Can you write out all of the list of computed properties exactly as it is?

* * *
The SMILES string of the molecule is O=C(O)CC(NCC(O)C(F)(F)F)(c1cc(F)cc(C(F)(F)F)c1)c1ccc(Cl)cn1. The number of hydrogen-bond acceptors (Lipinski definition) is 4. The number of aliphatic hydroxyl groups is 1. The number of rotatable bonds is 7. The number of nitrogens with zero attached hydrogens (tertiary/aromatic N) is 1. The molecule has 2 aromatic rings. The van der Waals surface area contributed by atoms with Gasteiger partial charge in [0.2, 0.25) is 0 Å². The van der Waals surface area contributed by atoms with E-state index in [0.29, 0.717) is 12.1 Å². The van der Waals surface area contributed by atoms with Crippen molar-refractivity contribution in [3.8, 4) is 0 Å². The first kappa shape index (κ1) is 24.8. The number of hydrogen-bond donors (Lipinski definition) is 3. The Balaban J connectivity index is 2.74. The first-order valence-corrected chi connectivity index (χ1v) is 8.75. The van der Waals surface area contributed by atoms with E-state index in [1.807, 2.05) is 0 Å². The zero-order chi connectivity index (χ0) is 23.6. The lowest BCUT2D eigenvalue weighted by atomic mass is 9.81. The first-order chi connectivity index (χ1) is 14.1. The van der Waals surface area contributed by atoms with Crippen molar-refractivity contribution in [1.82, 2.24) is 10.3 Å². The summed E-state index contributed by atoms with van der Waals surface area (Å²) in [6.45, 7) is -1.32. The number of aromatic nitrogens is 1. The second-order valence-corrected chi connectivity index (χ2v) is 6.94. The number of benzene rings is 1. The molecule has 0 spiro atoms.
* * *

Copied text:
The SMILES string of the molecule is O=C(O)CC(NCC(O)C(F)(F)F)(c1cc(F)cc(C(F)(F)F)c1)c1ccc(Cl)cn1. The number of hydrogen-bond acceptors (Lipinski definition) is 4. The number of aliphatic hydroxyl groups is 1. The number of rotatable bonds is 7. The number of nitrogens with zero attached hydrogens (tertiary/aromatic N) is 1. The molecule has 2 aromatic rings. The van der Waals surface area contributed by atoms with Gasteiger partial charge in [0.2, 0.25) is 0 Å². The van der Waals surface area contributed by atoms with E-state index in [0.29, 0.717) is 12.1 Å². The van der Waals surface area contributed by atoms with Crippen molar-refractivity contribution in [3.8, 4) is 0 Å². The first kappa shape index (κ1) is 24.8. The number of hydrogen-bond donors (Lipinski definition) is 3. The Balaban J connectivity index is 2.74. The first-order valence-corrected chi connectivity index (χ1v) is 8.75. The van der Waals surface area contributed by atoms with E-state index in [1.807, 2.05) is 0 Å². The zero-order chi connectivity index (χ0) is 23.6. The lowest BCUT2D eigenvalue weighted by atomic mass is 9.81. The first-order chi connectivity index (χ1) is 14.1. The van der Waals surface area contributed by atoms with Crippen molar-refractivity contribution in [1.82, 2.24) is 10.3 Å². The summed E-state index contributed by atoms with van der Waals surface area (Å²) in [6.45, 7) is -1.32. The number of aromatic nitrogens is 1. The second-order valence-corrected chi connectivity index (χ2v) is 6.94. The number of benzene rings is 1. The molecule has 0 spiro atoms.